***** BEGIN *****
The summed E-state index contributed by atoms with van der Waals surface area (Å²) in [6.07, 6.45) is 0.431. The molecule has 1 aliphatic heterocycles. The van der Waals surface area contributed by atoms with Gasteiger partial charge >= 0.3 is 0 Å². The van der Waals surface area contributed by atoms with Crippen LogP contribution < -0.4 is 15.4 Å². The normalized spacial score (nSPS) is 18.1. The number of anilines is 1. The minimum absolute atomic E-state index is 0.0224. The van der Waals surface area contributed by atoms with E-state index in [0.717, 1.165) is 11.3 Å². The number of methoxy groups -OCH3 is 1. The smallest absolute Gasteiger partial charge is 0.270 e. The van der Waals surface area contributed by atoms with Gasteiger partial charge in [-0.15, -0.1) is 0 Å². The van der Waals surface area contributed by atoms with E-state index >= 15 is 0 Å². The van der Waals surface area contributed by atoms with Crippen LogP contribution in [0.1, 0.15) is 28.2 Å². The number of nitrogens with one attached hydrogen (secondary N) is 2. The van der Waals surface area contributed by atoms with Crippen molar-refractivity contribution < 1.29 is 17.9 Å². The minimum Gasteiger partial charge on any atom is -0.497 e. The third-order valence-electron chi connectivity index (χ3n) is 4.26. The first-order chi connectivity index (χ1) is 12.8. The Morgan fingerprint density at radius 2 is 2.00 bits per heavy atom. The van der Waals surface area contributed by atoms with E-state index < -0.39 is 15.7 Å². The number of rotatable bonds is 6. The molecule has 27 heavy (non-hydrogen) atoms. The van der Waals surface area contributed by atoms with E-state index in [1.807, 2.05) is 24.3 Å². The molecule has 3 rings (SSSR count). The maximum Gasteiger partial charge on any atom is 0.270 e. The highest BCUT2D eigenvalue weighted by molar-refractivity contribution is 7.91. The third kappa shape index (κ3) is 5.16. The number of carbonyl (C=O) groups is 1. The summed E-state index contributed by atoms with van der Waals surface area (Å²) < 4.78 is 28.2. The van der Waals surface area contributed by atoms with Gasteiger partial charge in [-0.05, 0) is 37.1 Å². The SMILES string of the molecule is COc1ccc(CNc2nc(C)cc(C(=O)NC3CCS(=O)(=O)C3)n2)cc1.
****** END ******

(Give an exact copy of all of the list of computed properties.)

The summed E-state index contributed by atoms with van der Waals surface area (Å²) in [6.07, 6.45) is 0.431. The molecule has 1 aliphatic heterocycles. The van der Waals surface area contributed by atoms with Gasteiger partial charge >= 0.3 is 0 Å². The van der Waals surface area contributed by atoms with Crippen LogP contribution < -0.4 is 15.4 Å². The normalized spacial score (nSPS) is 18.1. The number of anilines is 1. The minimum absolute atomic E-state index is 0.0224. The van der Waals surface area contributed by atoms with E-state index in [0.717, 1.165) is 11.3 Å². The number of methoxy groups -OCH3 is 1. The smallest absolute Gasteiger partial charge is 0.270 e. The van der Waals surface area contributed by atoms with Gasteiger partial charge in [-0.15, -0.1) is 0 Å². The van der Waals surface area contributed by atoms with E-state index >= 15 is 0 Å². The van der Waals surface area contributed by atoms with Crippen LogP contribution in [0.1, 0.15) is 28.2 Å². The number of nitrogens with one attached hydrogen (secondary N) is 2. The van der Waals surface area contributed by atoms with Crippen molar-refractivity contribution < 1.29 is 17.9 Å². The minimum Gasteiger partial charge on any atom is -0.497 e. The third-order valence-electron chi connectivity index (χ3n) is 4.26. The first-order chi connectivity index (χ1) is 12.8. The Morgan fingerprint density at radius 2 is 2.00 bits per heavy atom. The van der Waals surface area contributed by atoms with E-state index < -0.39 is 15.7 Å². The number of rotatable bonds is 6. The molecule has 27 heavy (non-hydrogen) atoms. The van der Waals surface area contributed by atoms with E-state index in [1.807, 2.05) is 24.3 Å². The molecule has 3 rings (SSSR count). The maximum Gasteiger partial charge on any atom is 0.270 e. The highest BCUT2D eigenvalue weighted by molar-refractivity contribution is 7.91. The third kappa shape index (κ3) is 5.16. The number of carbonyl (C=O) groups is 1. The summed E-state index contributed by atoms with van der Waals surface area (Å²) < 4.78 is 28.2. The van der Waals surface area contributed by atoms with Gasteiger partial charge in [-0.05, 0) is 37.1 Å². The SMILES string of the molecule is COc1ccc(CNc2nc(C)cc(C(=O)NC3CCS(=O)(=O)C3)n2)cc1.